Please note: As a courtesy, please do not reproduce these comments to newsgroups, forums or other online places. Links only please.
With the official start of the 2006-07 season less than three months away, the drumbeats have begun by the networks to tout their new comedies and dramas. What should you keep your eye out for? What should you avoid at all costs? While it's still a little early for full reviews (some recasting and reshooting will be done on a good chunk of them), we thought we'd spend the next month or so previewing what's in store for the upcoming season. Each day we'll look at one of the 39 new series set to premiere this season and go over our initial impressions after viewing the pilot.
There's no particular order here, just whatever's next on the stack of tapes. So without further ado, here's today's entry:
30 ROCK (NBC)
(Wednesdays at 8:30/7:30c this fall)
The network's description: "Emmy Award winner Tina Fey (NBC's "Saturday Night Live," "Mean Girls") writes, executive-produces and stars in this workplace comedy that takes viewers behind the scenes of a frenetic television variety show. Single Liz Lemon (Fey) is living every comedy writer's dream. She's head writer on a demanding, live TV program in New York City whose life is jolted when a brash new network president (Alec Baldwin, "The Aviator," "The Cooler") interferes with her show and bullies Liz into convincing Tracy Jordan (Tracy Morgan, "Saturday Night Live," "The Longest Yard"), a wild and unpredictable movie star, to join the cast. Now Liz must manage the unmanageable so that the show -- and her dream -- can go on. Also starring are Rachel Dratch ("Saturday Night Live") as Jenne DeCarlo, Scott Adsit ("Kicking and Screaming") as Pete Hornberger and Jack MacBrayer ("Arrested Development") as Kenneth.
What did they leave out: Despite their similar premises, "30 Rock" and "Studio 60 and the Sunset Strip" are nothing alike - and that's a good thing.
The plot in a nutshell: As if keeping all the various plates spinning as executive producer of the hit sketch comedy series "The Girlie Show" weren't hard enough, Liz Lemon (Tina Fey) has just got a new boss - Jack Donaghy (the always awesome Alec Baldwin). And like most network executives, he has his own ideas on how the show should be run. Chief among them - adding movie star Tracy Jordan (Tracy Morgan) to the cast, despite his unpredictable antics (i.e. running into oncoming traffic in his underwear waving a lightsaber and shouting "I am a Jedi!"). Liz plays along, agreeing to meet him with the understanding that she has final approval. Said meeting lives up the hype as Tracy insists they make a "quick stop" at a karaoke strip club, not to mention make time for him to urinate on his childhood home. In the meantime, Jack quickly finds his hands full with the demands of the show's current stars - "Rachel Dratch"-esque Jenne (Rachel Dratch) and "Jimmy Fallon"-esque Josh (Lonny Ross). In between we meet Liz's writing partner Pete (Scott Adsit), staff writers Frank (Judah Friedlander) and Toofer (Keith Powell) as well as chirpy page Kenneth (Jack McBrayer). Inevitably though, things turn out for the best as Tracy comes through at the last minute and Liz gets to show Jack he's not as smart as he thinks he is.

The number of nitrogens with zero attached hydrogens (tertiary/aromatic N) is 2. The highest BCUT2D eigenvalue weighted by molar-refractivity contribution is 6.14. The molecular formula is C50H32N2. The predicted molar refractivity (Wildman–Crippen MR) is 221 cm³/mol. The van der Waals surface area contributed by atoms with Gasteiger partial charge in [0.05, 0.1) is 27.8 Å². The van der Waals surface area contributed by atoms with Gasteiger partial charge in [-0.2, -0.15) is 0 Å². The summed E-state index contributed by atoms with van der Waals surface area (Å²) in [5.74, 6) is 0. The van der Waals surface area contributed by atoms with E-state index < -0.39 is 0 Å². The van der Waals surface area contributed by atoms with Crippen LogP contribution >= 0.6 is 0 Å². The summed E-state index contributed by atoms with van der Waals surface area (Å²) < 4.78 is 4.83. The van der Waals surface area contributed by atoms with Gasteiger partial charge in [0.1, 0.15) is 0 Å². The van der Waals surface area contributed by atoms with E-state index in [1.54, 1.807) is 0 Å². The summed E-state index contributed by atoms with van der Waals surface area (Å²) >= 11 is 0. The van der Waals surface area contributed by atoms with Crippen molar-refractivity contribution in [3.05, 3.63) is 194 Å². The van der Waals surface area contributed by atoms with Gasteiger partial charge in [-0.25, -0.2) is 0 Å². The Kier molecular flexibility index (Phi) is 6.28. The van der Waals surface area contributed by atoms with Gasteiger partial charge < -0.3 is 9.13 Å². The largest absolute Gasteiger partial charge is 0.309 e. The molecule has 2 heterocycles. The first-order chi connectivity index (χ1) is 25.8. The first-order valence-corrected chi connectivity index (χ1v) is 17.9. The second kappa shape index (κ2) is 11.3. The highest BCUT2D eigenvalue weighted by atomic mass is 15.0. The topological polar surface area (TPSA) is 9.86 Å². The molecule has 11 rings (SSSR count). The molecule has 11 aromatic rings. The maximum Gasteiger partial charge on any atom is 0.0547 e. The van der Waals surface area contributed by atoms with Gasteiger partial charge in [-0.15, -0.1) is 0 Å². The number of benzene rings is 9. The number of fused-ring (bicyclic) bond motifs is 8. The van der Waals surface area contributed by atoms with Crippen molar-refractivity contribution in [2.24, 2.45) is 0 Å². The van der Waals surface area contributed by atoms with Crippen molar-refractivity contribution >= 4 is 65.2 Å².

What works: While the promos have more or less spoiled all the pilot's funniest bits, it's still just a genuinely funny show. Fey wisely tries to keep things moving at all times as this isn't "SNL" where one potentially has to suffer through a bad 6-7 minute sketch (and a commercial break) to get to something new. More importantly, she's surrounded herself with a wide variety of recurring characters as even bit players like Jack's assistant (who only communicates via "Post It" notes) help round out an almost "Scrubs"-esque universe. And of course, there's Alec Baldwin who does the "smooth talking guy who may actually be crazy" act better than anyone else. Holding it all together of course is Fey herself, who's just as willing to mock herself as anyone else on the show.
What doesn't: No complaints. You can consider any fears about two shows set in the "sketch comedy" world on the same network alleviated. Overall, NBC once again is swinging for the fences on both the comedy and drama fronts this fall.
The challenges ahead: Ditto from "20 Good Years" - can NBC spearhead a comedy block on Wednesday nights, something it hasn't tried in years?